Last week I introduced balance and dove head-first into symmetrical balance. This week we’ll be taking a look at radial balance art.
The interesting thing about radial art is that it is also always symmetrical. On the other hand, an artwork that displays symmetrical balance is not necessarily radial. Radial balance means that the artwork is symmetrical when you cut it in half from several directions. This is because all the elements used in the artwork (line, shape, color, etc.) “radiates” from a central point on the page. It may not be perfectly the same on all sides, but in the same way that symmetrically balanced artwork is essentially the same from side to side, radial balance will feel harmonized and balanced from the center.
The image below is a simple example of how radial art can be created. You determine the center of the page, create a design on one portion of the page, and then rotate and mirror that design around the page.
You can see the evidence of radial balance throughout history, from religious art to nature to contemporary art. The circular formation that radial balance often displays appeals to many cultures and religions because the circle symbolizes wholeness and unity.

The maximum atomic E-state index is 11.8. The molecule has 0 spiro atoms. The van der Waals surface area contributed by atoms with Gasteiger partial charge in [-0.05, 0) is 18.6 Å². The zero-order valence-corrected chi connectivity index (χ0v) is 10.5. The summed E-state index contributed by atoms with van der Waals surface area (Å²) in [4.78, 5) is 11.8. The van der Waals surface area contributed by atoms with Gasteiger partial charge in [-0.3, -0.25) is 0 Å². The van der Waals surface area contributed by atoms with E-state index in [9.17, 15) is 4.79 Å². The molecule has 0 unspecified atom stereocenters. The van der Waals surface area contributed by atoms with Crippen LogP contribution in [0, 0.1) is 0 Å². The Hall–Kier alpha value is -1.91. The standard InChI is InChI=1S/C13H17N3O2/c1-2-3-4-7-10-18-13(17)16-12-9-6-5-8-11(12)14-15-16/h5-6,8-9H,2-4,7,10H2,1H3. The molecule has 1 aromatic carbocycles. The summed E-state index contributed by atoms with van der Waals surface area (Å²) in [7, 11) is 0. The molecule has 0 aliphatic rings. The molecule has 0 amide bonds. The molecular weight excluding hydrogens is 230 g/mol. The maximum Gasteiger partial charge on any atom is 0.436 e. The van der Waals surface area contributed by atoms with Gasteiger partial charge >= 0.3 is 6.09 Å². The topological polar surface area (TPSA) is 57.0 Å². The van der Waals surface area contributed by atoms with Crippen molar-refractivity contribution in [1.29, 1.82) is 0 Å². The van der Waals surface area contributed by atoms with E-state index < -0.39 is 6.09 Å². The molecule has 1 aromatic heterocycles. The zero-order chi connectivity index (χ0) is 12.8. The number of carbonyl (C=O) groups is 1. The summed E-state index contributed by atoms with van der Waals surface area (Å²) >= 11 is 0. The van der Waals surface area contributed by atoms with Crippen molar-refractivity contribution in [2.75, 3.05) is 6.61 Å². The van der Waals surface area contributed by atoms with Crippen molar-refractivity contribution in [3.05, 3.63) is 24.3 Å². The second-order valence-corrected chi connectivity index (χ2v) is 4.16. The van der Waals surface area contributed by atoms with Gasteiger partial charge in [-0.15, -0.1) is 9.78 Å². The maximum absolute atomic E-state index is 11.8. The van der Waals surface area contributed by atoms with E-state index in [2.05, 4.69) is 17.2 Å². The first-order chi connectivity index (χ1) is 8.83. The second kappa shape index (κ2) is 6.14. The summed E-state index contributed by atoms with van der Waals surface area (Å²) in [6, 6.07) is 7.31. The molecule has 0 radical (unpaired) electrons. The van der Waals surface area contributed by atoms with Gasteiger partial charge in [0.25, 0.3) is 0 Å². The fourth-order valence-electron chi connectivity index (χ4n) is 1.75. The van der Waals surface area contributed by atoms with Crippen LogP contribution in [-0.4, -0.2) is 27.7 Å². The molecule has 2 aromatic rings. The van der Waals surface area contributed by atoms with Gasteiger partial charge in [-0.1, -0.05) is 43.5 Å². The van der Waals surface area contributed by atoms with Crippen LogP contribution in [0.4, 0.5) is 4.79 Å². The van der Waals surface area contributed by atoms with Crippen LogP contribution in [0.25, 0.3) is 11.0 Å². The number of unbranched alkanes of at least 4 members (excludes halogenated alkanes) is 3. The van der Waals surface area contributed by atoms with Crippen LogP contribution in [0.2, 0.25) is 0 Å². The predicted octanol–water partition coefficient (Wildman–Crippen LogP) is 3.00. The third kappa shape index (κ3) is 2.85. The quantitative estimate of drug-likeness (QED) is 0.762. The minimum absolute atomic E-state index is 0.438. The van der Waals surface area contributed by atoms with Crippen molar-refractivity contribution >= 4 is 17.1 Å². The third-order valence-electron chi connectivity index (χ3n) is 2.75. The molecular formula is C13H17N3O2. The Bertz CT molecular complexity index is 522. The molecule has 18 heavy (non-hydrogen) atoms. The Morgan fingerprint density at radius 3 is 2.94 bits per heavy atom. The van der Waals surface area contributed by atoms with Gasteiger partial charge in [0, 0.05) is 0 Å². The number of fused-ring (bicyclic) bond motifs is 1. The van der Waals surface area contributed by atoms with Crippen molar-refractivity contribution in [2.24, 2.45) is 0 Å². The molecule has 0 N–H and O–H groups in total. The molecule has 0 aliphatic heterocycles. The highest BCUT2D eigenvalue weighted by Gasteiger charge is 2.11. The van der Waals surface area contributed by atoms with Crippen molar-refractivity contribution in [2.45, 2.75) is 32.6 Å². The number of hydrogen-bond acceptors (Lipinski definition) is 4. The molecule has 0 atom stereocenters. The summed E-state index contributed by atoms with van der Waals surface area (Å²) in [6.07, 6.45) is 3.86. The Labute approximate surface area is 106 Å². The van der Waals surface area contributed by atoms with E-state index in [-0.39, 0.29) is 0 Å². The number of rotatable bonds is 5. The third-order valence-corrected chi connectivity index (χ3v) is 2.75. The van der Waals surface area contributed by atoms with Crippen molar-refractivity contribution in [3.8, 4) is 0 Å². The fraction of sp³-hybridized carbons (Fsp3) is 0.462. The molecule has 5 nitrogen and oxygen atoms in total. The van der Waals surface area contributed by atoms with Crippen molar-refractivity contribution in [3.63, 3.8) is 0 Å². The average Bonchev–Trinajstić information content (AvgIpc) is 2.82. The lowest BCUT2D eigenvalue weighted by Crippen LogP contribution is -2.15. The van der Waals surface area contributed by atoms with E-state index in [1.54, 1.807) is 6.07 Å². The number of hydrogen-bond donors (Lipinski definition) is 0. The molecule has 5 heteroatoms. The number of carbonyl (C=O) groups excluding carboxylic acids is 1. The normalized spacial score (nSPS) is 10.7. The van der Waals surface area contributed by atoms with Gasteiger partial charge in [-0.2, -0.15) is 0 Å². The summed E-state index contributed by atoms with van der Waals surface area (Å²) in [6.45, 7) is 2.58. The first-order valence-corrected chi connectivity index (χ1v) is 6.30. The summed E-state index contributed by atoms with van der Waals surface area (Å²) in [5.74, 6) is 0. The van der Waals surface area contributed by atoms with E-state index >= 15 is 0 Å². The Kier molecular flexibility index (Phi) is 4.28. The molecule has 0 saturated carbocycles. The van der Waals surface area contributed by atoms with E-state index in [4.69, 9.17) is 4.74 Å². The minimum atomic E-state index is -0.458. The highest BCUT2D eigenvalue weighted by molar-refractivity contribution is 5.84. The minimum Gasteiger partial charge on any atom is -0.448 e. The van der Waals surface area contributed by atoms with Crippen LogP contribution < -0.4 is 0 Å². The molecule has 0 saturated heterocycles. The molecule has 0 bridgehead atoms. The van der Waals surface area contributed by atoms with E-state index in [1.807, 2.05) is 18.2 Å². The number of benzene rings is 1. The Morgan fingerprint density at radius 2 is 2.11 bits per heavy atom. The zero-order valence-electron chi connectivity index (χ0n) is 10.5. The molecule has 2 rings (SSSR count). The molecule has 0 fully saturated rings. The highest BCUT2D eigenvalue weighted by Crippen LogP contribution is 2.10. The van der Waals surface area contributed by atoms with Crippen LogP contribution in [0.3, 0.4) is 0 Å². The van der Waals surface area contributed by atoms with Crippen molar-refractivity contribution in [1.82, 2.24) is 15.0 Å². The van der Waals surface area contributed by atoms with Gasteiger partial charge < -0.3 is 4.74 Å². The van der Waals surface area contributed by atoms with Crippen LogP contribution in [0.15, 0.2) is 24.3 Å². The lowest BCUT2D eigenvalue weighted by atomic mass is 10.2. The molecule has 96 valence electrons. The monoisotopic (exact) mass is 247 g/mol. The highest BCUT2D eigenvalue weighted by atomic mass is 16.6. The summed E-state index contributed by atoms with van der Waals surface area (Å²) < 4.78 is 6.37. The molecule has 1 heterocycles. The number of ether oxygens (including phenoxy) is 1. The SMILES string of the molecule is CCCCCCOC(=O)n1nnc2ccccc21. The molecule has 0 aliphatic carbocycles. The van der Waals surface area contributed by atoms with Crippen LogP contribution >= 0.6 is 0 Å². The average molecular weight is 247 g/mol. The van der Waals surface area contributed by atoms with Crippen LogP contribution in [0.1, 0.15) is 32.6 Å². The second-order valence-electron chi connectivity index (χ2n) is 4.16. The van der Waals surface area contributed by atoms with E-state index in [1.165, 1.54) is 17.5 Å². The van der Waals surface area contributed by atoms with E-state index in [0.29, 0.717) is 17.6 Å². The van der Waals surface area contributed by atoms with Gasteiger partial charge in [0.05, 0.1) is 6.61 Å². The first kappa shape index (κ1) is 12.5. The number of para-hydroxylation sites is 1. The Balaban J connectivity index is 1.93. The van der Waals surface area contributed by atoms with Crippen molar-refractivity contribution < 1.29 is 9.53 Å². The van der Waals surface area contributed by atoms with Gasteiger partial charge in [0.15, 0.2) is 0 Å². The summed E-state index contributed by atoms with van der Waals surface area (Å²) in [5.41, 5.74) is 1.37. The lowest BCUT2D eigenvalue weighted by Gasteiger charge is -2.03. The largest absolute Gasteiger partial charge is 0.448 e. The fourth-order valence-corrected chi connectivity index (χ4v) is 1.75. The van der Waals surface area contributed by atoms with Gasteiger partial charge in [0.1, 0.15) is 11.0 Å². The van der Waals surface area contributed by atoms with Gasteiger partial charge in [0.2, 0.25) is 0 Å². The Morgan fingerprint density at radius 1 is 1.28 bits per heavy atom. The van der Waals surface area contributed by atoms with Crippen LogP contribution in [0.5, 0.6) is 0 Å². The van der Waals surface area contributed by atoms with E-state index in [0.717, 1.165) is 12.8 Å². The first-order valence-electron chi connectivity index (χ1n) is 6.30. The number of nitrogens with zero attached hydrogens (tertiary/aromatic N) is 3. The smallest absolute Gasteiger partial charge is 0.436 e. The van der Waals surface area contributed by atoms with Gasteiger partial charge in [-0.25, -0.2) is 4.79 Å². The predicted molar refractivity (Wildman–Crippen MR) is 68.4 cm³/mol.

Architectural art and rose windows display radial designs in churches and cathedrals. It was a popular form of balance for artists and architects during the middle ages. Artists at that time were exploring how to achieve perfection in their art, and the nature of the circle (with no beginning and no end) makes perfection seem possible.
Eastern religions such as Hinduism and Buddhism also used radial balance throughout their cultures because of the circle's infinite nature and visual harmony. Similar to the European artists in the middle ages, mandalas created by eastern artists create circular formations to symbolize order and perfection.
Radial balance is often seen in nature. There is a completeness that radial balance displays that are present in certain plants, snowflakes, and even some sea creatures to name a few. Not only that, but manmade designs are sometimes made to mimic these natural radial designs (think umbrellas or bike tires).
This design by ULTER studios, based in Mexico, is an excellent example of radial art that can be made digitally. I love the use of color and value used throughout each design.
Radial designs are present more often than you might think. This week, make a point of looking for them and see how many you see!
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